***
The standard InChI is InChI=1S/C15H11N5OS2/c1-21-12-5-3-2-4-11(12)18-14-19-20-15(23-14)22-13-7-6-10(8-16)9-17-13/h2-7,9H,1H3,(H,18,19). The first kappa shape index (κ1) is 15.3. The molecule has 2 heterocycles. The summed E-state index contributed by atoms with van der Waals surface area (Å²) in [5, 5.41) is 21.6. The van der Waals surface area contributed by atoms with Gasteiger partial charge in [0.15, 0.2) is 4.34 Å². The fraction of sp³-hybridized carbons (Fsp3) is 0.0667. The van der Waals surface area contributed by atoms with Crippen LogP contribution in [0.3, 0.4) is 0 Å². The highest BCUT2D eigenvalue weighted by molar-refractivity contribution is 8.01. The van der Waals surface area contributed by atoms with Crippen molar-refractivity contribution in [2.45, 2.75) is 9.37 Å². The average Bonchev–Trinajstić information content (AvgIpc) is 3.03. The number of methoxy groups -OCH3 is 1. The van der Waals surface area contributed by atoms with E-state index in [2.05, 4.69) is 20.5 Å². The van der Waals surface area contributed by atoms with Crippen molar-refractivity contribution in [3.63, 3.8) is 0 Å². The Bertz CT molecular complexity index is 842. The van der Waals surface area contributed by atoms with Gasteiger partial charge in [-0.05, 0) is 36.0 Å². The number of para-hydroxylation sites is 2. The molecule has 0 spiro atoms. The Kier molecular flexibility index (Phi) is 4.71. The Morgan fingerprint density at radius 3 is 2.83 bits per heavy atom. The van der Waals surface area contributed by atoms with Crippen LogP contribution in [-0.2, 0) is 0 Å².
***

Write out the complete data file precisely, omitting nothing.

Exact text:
The standard InChI is InChI=1S/C15H11N5OS2/c1-21-12-5-3-2-4-11(12)18-14-19-20-15(23-14)22-13-7-6-10(8-16)9-17-13/h2-7,9H,1H3,(H,18,19). The first kappa shape index (κ1) is 15.3. The molecule has 2 heterocycles. The summed E-state index contributed by atoms with van der Waals surface area (Å²) in [5, 5.41) is 21.6. The van der Waals surface area contributed by atoms with Gasteiger partial charge in [0.15, 0.2) is 4.34 Å². The fraction of sp³-hybridized carbons (Fsp3) is 0.0667. The van der Waals surface area contributed by atoms with Crippen LogP contribution in [0.3, 0.4) is 0 Å². The highest BCUT2D eigenvalue weighted by molar-refractivity contribution is 8.01. The van der Waals surface area contributed by atoms with Crippen molar-refractivity contribution in [2.45, 2.75) is 9.37 Å². The average Bonchev–Trinajstić information content (AvgIpc) is 3.03. The number of methoxy groups -OCH3 is 1. The van der Waals surface area contributed by atoms with E-state index in [2.05, 4.69) is 20.5 Å². The van der Waals surface area contributed by atoms with Crippen molar-refractivity contribution in [3.63, 3.8) is 0 Å². The Bertz CT molecular complexity index is 842. The van der Waals surface area contributed by atoms with Gasteiger partial charge in [-0.05, 0) is 36.0 Å². The number of para-hydroxylation sites is 2. The molecule has 0 spiro atoms. The Kier molecular flexibility index (Phi) is 4.71. The Morgan fingerprint density at radius 3 is 2.83 bits per heavy atom. The van der Waals surface area contributed by atoms with Crippen LogP contribution in [-0.2, 0) is 0 Å².